This is my attempt at a cheap alternative to a SDD.
    CrstyalDiskMark scores please
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    Originally Posted by SameSelf View Post
    Again, I repeat without going into the technical reasons, using partitions to organize files is a no-no on modern drives. Partitions are a thing of the past when hard drives were small, and you only had a couple of IDE connectors.
    Of course you won't go into the technical reasons, because aren't any compelling technical reasons why someone should not partition a regular mechanical hard drive that is not in a RAID configuration to better organize their files.

    When there is just one ordinary hard drive (as is usually the case in an inexpensive consumer laptop), partitioning it into a data section and an OS section is still an accepted practice for making backups easier.
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    Nice talking but will this solve the problem posted?

    Eliminate the problem by swapping parts like cables en try the disk in another pc.
    Then you know where the problem lies an you can deal with it accordingly.

    But like jagabo already mentioned back up the drive while it is still accesable
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    Originally Posted by jan5678 View Post
    Nice talking but will this solve the problem posted?
    This is what typically happens when the OP does not stay involved in his thread.

    Originally Posted by jan5678 View Post
    Eliminate the problem by swapping parts like cables en try the disk in another pc.
    Then you know where the problem lies an you can deal with it accordingly.

    But like jagabo already mentioned back up the drive while it is still accesable
    If there is no indication that the OP has missed something, repeating advice that has already been given isn't particularly helpful either.
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  18. Originally Posted by usually_quiet View Post
    When there is just one ordinary hard drive (as is usually the case in an inexpensive consumer laptop)
    The OP has a W7 PC with multiple drives
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  19. Member
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    Originally Posted by SameSelf View Post
    Originally Posted by usually_quiet View Post
    When there is just one ordinary hard drive (as is usually the case in an inexpensive consumer laptop)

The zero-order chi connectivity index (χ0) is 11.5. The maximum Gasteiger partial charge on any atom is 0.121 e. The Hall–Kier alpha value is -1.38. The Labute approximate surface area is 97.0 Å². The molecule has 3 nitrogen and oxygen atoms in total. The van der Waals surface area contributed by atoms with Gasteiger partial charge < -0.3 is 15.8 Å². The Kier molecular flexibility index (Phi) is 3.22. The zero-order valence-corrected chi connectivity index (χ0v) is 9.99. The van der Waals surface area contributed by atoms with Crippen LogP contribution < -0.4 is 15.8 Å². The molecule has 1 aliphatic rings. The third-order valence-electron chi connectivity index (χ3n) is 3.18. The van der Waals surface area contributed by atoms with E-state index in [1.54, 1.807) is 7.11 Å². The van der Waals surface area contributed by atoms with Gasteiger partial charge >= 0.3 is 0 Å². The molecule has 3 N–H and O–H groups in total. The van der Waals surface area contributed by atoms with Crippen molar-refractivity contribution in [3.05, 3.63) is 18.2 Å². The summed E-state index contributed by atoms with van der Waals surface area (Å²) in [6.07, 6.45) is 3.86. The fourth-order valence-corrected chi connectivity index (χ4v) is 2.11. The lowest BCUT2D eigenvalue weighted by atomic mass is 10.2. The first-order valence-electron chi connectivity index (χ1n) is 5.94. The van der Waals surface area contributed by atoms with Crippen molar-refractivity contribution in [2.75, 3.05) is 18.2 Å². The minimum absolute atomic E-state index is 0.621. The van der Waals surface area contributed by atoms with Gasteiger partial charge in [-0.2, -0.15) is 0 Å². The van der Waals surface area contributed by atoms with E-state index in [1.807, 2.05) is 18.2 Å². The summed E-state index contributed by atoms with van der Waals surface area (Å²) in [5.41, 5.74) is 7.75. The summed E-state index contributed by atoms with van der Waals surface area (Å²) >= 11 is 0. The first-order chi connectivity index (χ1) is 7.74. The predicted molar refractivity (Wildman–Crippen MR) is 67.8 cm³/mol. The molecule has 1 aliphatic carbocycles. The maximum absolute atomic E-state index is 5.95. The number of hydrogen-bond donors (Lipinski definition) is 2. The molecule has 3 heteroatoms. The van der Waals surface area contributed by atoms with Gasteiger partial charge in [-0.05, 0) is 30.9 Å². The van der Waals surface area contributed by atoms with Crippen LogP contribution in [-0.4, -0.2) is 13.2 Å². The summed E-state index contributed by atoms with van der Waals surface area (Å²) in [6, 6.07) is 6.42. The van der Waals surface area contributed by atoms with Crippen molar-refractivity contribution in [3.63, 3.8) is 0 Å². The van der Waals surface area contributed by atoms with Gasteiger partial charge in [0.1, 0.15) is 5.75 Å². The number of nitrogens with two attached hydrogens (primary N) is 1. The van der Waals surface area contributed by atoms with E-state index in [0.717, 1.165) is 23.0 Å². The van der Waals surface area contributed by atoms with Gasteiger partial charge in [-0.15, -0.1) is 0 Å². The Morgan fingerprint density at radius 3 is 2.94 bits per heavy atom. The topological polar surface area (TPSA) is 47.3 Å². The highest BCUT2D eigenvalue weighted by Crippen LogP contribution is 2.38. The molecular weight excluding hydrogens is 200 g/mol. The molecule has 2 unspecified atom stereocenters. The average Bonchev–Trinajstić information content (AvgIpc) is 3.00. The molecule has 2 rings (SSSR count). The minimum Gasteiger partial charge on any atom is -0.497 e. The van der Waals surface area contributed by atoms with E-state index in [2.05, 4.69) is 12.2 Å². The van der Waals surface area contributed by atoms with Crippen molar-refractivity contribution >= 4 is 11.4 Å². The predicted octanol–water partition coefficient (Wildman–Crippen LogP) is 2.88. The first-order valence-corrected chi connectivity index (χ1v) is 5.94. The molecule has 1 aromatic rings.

The OP has a W7 PC with multiple drives
    Those are still not compelling reasons in and of themselves for avoiding partitions, let alone an explanation as to how partitions are causing the problems described. We are waiting for an explanation as to how partitions caused the OP's problems.
    Last edited by usually_quiet; 11th Mar 2016 at 14:01. Reason: spelling
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  20. Member
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    @usually_quiet
    Fair enough, you're right
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  21. Originally Posted by usually_quiet View Post
    Those are still not compelling reasons in and of themselves for avoiding partitions, let alone an explanation as to how partitions are causing the problems described.
    You are the master of strawman arguments.
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  22. Member
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    Originally Posted by SameSelf View Post
    Originally Posted by usually_quiet View Post
    Those are still not compelling reasons in and of themselves for avoiding partitions, let alone an explanation as to how partitions are causing the problems described.
    You are the master of strawman arguments.
    We are trying to solve a problem here. I merely ask for an explanation as to how merely making multiple partitions on a hard drive would cause the problem the OP was experiencing, and all I get is an ad hominem attack. Perhaps I was mistaken in assuming that you were trying to help the OP, and not screwing up another thread for your own amusement.

    Personally, I would make sure the data on the problem physical drive was backed up, and check the data and power connections, but others already suggested taking those steps.
    Last edited by usually_quiet; 11th Mar 2016 at 19:04. Reason: typo
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  23. Member Cornucopia's Avatar
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    Originally Posted by SameSelf View Post
    You yourself once told me:

    Originally Posted by Cornucopia View Post
    Ask yourself: would the pros do that? and if so why? and if not, why not?
    Yes, but I've told you much more that you've chosen to ignore, so why this? Could it be, you can spin it to support your argument?

    As a media+IT professional, I'm saying: "there's no problem with partitions if done properly"
    I already gave a few examples of why PROs might do partitioning, even today. But pros also have different priorities and constraints than consumers.
    We don't know the circumstances of the OP's choice of partitions, so don't assume.

    Again: this does not sound like a partitioning issue. I think it would make the most sense to solve a CURRENT ACUTE PROBLEM rather than proselytize about possible failings from best practices.

    Scott